JERUSALEM — Prime Minister Shimon Peres may have painted himself into a corner by moving toward early national elections in the hopes of clinching a peace deal with Syria before voters go to the polls.
That deal, however, may not materialize in time.
Several Labor Party leaders have been muttering this week about the wily and experienced premier's apparent miscalculation.
They say it may play into the hands of the Likud opposition, which would be pleased to fight an election over the Golan Heights before a treaty with Syria could be concluded.
Peres himself is said to be furious about reports here that the government is "disappointed" after the latest rounds of peace negotiations with Syria.
Together with U.S. Secretary of State Warren Christopher, who visited here last week, and Vice President Al Gore, who was here this week, Peres sought to persuade local and foreign media that the talks are going even better than expected.
Christopher said he was the "opposite of disappointed." But the mood in Jerusalem after Christopher's latest Damascus-Jerusalem shuttle is less than jubilant.
If the issue were solely the talks themselves, government policymakers would be less worried. After many months of idleness, these talks are indeed proceeding slowly.
But the slow pace of the talks is troubling Israeli Cabinet ministers and parliamentarians aligned with Labor. They are concerned over the meshing of the two timetables regarding peace talks with Syria and this year's national elections.
At a top-level ministerial meeting Sunday night, Peres demanded that the link be severed between the talks and elections. However, the issues are at the core of Israeli life, and Peres will find it tough to persuade people otherwise.
Christopher's mission secured an agreement between Israel and Syria for two more negotiating sessions at the Wye Plantation in Maryland, the setting for six days of talks in December and early this month between Israeli, Syrian and American delegations.
The negotiations, scheduled to resume next week, would be followed by another Christopher shuttle early in February. The next rounds in Maryland will feature senior military officers alongside the diplomats who met in Wye.
Syria's President Hafez Assad, wary as always, declined to send economists and water experts to join the talks, as Israel suggested.
Trying to put the best light on the talks, Environment Minister Yossi Sarid said Monday that Assad was not balking at the need to discuss water resources and economic cooperation — these issues had come up already and would continue to be discussed.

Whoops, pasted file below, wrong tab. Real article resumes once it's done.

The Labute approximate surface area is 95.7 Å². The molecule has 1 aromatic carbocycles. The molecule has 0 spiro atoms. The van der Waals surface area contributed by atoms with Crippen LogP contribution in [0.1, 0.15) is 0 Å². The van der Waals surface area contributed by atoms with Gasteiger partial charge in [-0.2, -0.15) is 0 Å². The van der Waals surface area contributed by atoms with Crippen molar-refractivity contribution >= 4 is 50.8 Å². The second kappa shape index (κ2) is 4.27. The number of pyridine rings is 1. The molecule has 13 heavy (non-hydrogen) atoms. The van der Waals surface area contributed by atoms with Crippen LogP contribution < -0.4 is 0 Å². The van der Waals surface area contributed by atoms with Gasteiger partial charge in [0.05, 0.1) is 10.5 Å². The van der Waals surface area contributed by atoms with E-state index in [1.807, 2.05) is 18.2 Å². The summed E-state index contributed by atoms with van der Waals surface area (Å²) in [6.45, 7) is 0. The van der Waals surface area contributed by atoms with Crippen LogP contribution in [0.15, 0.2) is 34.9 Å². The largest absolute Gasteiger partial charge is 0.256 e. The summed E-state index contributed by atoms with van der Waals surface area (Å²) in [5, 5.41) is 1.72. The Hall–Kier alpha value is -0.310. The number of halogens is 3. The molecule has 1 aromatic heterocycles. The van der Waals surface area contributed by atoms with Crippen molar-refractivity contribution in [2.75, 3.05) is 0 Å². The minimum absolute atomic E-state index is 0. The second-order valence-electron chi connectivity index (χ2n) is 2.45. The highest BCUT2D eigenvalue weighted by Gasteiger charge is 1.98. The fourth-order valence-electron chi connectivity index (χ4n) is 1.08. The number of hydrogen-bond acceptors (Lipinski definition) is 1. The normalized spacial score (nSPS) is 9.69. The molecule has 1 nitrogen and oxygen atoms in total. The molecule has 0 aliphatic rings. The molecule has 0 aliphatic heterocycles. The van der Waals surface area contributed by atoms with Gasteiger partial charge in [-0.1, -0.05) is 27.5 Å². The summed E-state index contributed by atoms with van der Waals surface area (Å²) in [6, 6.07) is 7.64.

Sarid said the major success at Wye was the agreement that a treaty between Israel and Syria would bring about treaties with other Arab states.
This would mean "the end of the Middle East conflict," he said.
Syria's assent to this quest for "comprehensiveness" represented a major advance.
Yet, Sarid cautioned that the process would be long and arduous, and hyping expectations would be counterproductive.
Informed sources say Sarid's criticism about overstating expectations reflects a sharp dispute among key ministers and close Peres aides.
Uri Savir, director general of the Foreign Ministry and head of the Israeli delegation at Wye, is confident that a major breakthrough toward peace with Syria is attainable soon.
Others, including Foreign Minister Ehud Barak, Savir's nominal boss, and Itamar Rabinovich, the ambassador to Washington and co-head of the talks with Syria, are reportedly more cautious.
Peres "is listening to both sides and not making his own mind up yet," said one observer.
Peres can wait until mid-February before deciding whether to seek early elections in June instead of the scheduled October date. June is considered optimal, because in July and August many voters — and especially young voters, who in opinion polls appear strongly pro-Labor– go abroad for vacation. September and October are busy with the High Holidays.
Last week, Peres, at an ostensibly private meeting of staff and supporters, suggested June 4 as a polling day. Well-placed Labor and Likud sources say the election will take place in June, and Peres determined this when he scheduled Labor Party primaries for April instead of late summer.
Now, these sources say, he can hardly delay the election until the fall. For one, those Labor members who do poorly in the primaries may become a dissident force.
Did Peres make his move too soon? Did he make it relying on a dramatic breakthrough with Syria, which now seems less likely? If so, has he endangered what seemed an impregnable Labor lead in polls?
In Likud, there was a marked upswing in the mood this week. Likud hopes to fight on a platform it believes is still popular: the supreme strategic importance of the Golan Heights versus uncertainty of peace with Syria and the Arab world.
Since Yitzhak Rabin's assassination, the Likud and its right-wing partners have been in the doldrums, as their support erodes.
The smooth handover of major West Bank cities to Palestinian control emptied the right wing's former "Land of Israel" policies of practical relevance. No pragmatic party would seriously advocate rolling back the treaty with the Palestine Liberation Organization.
So the shaping up of the elections around the Golan comes as something of a windfall for Likud.
Tzachi Hanegbi, a Likud member and confidant of party leader Benjamin Netanyahu, says Likud doesn't care if elections go to June.
His position is bolstered by those who say that by October there will be no Syrian deal — and that public concern about leaving the Golan will hold center stage.
Sarid has his own interest in seeing the election date intact — to keep the Syrian talks moving.
By October, even without a treaty, he said, "we will hopefully have a number of important agreements with the Syrians to put before the public."